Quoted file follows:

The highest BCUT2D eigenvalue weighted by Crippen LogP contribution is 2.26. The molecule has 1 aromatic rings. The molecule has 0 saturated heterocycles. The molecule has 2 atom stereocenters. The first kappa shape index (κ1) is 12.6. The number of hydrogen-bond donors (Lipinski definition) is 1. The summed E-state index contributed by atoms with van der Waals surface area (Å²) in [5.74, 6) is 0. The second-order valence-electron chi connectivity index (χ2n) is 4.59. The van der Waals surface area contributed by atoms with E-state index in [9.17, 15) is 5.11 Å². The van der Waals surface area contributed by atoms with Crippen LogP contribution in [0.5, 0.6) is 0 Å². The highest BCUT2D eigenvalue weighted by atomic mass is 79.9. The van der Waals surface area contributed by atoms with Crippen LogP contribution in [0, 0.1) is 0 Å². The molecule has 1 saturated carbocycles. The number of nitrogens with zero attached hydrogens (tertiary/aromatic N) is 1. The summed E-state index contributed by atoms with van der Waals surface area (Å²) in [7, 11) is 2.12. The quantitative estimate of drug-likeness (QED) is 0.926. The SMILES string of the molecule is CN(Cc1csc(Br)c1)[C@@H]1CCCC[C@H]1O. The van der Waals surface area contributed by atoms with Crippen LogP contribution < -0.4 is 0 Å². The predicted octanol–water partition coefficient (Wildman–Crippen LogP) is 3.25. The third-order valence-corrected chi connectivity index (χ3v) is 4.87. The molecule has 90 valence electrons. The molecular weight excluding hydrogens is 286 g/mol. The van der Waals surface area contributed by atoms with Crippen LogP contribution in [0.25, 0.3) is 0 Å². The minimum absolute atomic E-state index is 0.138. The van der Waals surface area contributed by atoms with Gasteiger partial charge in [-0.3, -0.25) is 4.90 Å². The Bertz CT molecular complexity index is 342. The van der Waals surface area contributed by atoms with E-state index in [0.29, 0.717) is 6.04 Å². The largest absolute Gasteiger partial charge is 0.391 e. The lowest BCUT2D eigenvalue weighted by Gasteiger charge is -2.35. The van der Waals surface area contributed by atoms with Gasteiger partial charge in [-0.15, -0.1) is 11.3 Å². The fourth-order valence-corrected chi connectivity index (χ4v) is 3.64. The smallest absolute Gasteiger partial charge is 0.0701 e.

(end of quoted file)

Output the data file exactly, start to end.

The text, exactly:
The highest BCUT2D eigenvalue weighted by Crippen LogP contribution is 2.26. The molecule has 1 aromatic rings. The molecule has 0 saturated heterocycles. The molecule has 2 atom stereocenters. The first kappa shape index (κ1) is 12.6. The number of hydrogen-bond donors (Lipinski definition) is 1. The summed E-state index contributed by atoms with van der Waals surface area (Å²) in [5.74, 6) is 0. The second-order valence-electron chi connectivity index (χ2n) is 4.59. The van der Waals surface area contributed by atoms with E-state index in [9.17, 15) is 5.11 Å². The van der Waals surface area contributed by atoms with Crippen LogP contribution in [0.5, 0.6) is 0 Å². The highest BCUT2D eigenvalue weighted by atomic mass is 79.9. The van der Waals surface area contributed by atoms with Crippen LogP contribution in [0, 0.1) is 0 Å². The molecule has 1 saturated carbocycles. The number of nitrogens with zero attached hydrogens (tertiary/aromatic N) is 1. The summed E-state index contributed by atoms with van der Waals surface area (Å²) in [7, 11) is 2.12. The quantitative estimate of drug-likeness (QED) is 0.926. The SMILES string of the molecule is CN(Cc1csc(Br)c1)[C@@H]1CCCC[C@H]1O. The van der Waals surface area contributed by atoms with Crippen LogP contribution < -0.4 is 0 Å². The predicted octanol–water partition coefficient (Wildman–Crippen LogP) is 3.25. The third-order valence-corrected chi connectivity index (χ3v) is 4.87. The molecule has 90 valence electrons. The molecular weight excluding hydrogens is 286 g/mol. The van der Waals surface area contributed by atoms with Crippen LogP contribution in [0.25, 0.3) is 0 Å². The minimum absolute atomic E-state index is 0.138. The van der Waals surface area contributed by atoms with Gasteiger partial charge in [-0.3, -0.25) is 4.90 Å². The Bertz CT molecular complexity index is 342. The van der Waals surface area contributed by atoms with E-state index in [0.29, 0.717) is 6.04 Å². The largest absolute Gasteiger partial charge is 0.391 e. The lowest BCUT2D eigenvalue weighted by Gasteiger charge is -2.35. The van der Waals surface area contributed by atoms with Gasteiger partial charge in [-0.15, -0.1) is 11.3 Å². The fourth-order valence-corrected chi connectivity index (χ4v) is 3.64. The smallest absolute Gasteiger partial charge is 0.0701 e.